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The Faculty Center holds monthly events during the semester, typically on Tuesdays. These events offer two or more concurrent sessions in each of three time slots, much like a mini conference. By their very nature, they are held in-person only, with remote options only available when the entire event is held online.

Each Teaching and Learning Day is announced several weeks before the event, and participants sign up to reserve a spot (participation is capped at 75). This event is for full-time faculty only, and we provide lunch in the form of pizza, salad, and subs from Publix. Since participation is limited, we ask that faculty only sign up if they can attend at least two sessions.

We do not record these sessions, since we prioritize the networking and sharing elements of the face-to-face experience. You’re always welcome to contact presenters to see if they’d be willing to share materials with you separately.

The third event of fall and spring terms (November and April) is held virtually, and usually consists of only single online workshop. Summer events are also held virtually.

Typical Event Format:

Session 1, 9:00–10:00 a.m.
Coffee Break, 10:00–10:10 a.m.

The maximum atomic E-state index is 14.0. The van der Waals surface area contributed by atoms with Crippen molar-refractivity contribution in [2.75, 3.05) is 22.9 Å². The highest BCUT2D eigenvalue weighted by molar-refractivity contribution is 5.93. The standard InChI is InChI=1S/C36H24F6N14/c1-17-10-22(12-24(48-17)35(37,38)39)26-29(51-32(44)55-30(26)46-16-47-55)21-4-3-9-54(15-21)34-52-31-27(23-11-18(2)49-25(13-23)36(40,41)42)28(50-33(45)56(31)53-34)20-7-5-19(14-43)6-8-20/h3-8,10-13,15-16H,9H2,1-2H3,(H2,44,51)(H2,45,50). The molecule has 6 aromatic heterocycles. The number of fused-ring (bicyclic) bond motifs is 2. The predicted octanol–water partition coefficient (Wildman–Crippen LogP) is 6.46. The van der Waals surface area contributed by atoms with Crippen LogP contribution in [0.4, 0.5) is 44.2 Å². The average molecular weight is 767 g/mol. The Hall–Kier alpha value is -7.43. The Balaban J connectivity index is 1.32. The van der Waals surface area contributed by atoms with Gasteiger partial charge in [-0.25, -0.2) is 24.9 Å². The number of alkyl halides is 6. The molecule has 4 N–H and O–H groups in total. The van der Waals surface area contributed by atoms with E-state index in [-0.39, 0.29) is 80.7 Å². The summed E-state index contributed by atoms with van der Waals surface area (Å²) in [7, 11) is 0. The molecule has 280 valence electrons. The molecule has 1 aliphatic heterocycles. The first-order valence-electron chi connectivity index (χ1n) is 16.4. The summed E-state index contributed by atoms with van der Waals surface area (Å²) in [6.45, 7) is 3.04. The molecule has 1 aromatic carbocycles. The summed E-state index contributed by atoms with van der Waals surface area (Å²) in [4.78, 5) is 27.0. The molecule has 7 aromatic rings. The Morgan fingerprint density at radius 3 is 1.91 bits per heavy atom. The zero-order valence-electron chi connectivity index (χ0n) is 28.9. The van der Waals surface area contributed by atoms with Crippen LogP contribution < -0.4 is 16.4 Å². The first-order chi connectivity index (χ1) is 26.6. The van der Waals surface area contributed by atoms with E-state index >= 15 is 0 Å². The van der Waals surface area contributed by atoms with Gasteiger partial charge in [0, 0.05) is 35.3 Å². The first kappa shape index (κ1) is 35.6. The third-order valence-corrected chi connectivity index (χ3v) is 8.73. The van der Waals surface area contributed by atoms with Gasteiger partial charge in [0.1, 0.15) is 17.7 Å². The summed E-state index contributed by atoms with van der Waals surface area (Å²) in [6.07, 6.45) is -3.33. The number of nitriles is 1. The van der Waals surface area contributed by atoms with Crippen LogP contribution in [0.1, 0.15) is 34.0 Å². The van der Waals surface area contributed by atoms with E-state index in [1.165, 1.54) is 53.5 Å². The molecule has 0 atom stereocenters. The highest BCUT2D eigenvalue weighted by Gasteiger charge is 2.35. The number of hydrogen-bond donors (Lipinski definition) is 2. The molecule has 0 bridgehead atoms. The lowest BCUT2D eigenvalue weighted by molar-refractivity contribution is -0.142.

Session 2, 10:10–11:10 a.m.
Coffee Break, 11:10–11:20 a.m.
Session 3, 11:20–12:20 a.m.
Lunch, 12:20 a.m.–1:00 p.m.

April 19, 2024:

April 19, 9am-12pm (in person):
Course Redesign Institute. Looking to liven up a course you have taught many, many times? Or maybe considering designing a course from scratch? Join us and work through the process of (re)developing an effective, learner-centered course. We’ll examine the basics of backward design, principles of assessment as well as activities that are aligned with your learning outcomes and assessments. You will leave with a framework for a course that is well organized and centered on solid learning outcomes your students can follow with ease. Participants can come/go as needed to match their schedule.

April 19, 1pm-2pm (in person):
Breaking Through: Student Distraction in the Classroom. Today’s students are bombarded by information from a variety of sources that compete with the information they get in the classroom. You don’t have to become a social media star to get your students’ attention. Join us as we explore why we cannot take their attention for granted but must make getting their attention a goal in itself. By learning about the role attention plays in learning and by applying a few simple techniques to increase and renew learners’ attention, you can increase their focus and improve their retention of your course material.

April 19, 3pm-4pm (virtual on TEAMS)
Options, Empathy, Explanations: How Autonomy Bolsters Student Motivation. If you hear questions like “Will this be on the test?” you may wonder how to encourage your students to be more independent, intrinsically motivated thinkers. In this workshop, you will learn a variety of strategies on how to offer choices to promote students’ autonomy and nudge them toward enhanced learning. Whether in a face-to-face, hybrid or online course, it is important to incorporate student perspectives into your courses and offer them choices if you want them to stay engaged.

Register here: